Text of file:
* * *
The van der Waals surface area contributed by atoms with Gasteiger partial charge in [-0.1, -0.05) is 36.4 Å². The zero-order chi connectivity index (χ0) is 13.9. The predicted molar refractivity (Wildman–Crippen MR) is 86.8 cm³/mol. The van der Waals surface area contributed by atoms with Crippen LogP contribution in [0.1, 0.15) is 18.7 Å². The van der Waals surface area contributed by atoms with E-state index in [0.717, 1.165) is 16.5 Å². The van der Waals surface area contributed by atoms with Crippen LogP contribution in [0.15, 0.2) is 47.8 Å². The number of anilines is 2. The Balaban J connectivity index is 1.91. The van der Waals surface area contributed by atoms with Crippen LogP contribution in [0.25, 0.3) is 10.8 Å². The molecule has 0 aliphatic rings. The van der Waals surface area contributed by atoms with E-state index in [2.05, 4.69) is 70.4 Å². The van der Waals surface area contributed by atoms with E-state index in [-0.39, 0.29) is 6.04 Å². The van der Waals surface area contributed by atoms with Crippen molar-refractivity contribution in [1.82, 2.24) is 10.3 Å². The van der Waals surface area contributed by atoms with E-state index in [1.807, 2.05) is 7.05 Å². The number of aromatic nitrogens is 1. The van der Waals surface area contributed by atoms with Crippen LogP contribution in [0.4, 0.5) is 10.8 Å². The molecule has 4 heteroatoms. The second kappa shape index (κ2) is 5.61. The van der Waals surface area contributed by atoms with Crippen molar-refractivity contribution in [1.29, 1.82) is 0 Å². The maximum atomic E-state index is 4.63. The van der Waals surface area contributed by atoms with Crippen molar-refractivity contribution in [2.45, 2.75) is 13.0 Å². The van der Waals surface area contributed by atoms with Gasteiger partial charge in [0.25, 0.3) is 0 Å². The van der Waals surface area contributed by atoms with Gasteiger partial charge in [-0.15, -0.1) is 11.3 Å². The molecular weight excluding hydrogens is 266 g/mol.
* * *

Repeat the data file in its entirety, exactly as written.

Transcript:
The van der Waals surface area contributed by atoms with Gasteiger partial charge in [-0.1, -0.05) is 36.4 Å². The zero-order chi connectivity index (χ0) is 13.9. The predicted molar refractivity (Wildman–Crippen MR) is 86.8 cm³/mol. The van der Waals surface area contributed by atoms with Crippen LogP contribution in [0.1, 0.15) is 18.7 Å². The van der Waals surface area contributed by atoms with E-state index in [0.717, 1.165) is 16.5 Å². The van der Waals surface area contributed by atoms with Crippen LogP contribution in [0.15, 0.2) is 47.8 Å². The number of anilines is 2. The Balaban J connectivity index is 1.91. The van der Waals surface area contributed by atoms with Crippen LogP contribution in [0.25, 0.3) is 10.8 Å². The molecule has 0 aliphatic rings. The van der Waals surface area contributed by atoms with E-state index in [2.05, 4.69) is 70.4 Å². The van der Waals surface area contributed by atoms with E-state index in [-0.39, 0.29) is 6.04 Å². The van der Waals surface area contributed by atoms with Crippen molar-refractivity contribution in [1.82, 2.24) is 10.3 Å². The van der Waals surface area contributed by atoms with E-state index in [1.807, 2.05) is 7.05 Å². The number of aromatic nitrogens is 1. The van der Waals surface area contributed by atoms with Crippen LogP contribution in [0.4, 0.5) is 10.8 Å². The molecule has 4 heteroatoms. The second kappa shape index (κ2) is 5.61. The van der Waals surface area contributed by atoms with Crippen molar-refractivity contribution in [1.29, 1.82) is 0 Å². The maximum atomic E-state index is 4.63. The van der Waals surface area contributed by atoms with Crippen molar-refractivity contribution in [2.45, 2.75) is 13.0 Å². The van der Waals surface area contributed by atoms with Gasteiger partial charge in [0.25, 0.3) is 0 Å². The van der Waals surface area contributed by atoms with Gasteiger partial charge in [-0.15, -0.1) is 11.3 Å². The molecular weight excluding hydrogens is 266 g/mol.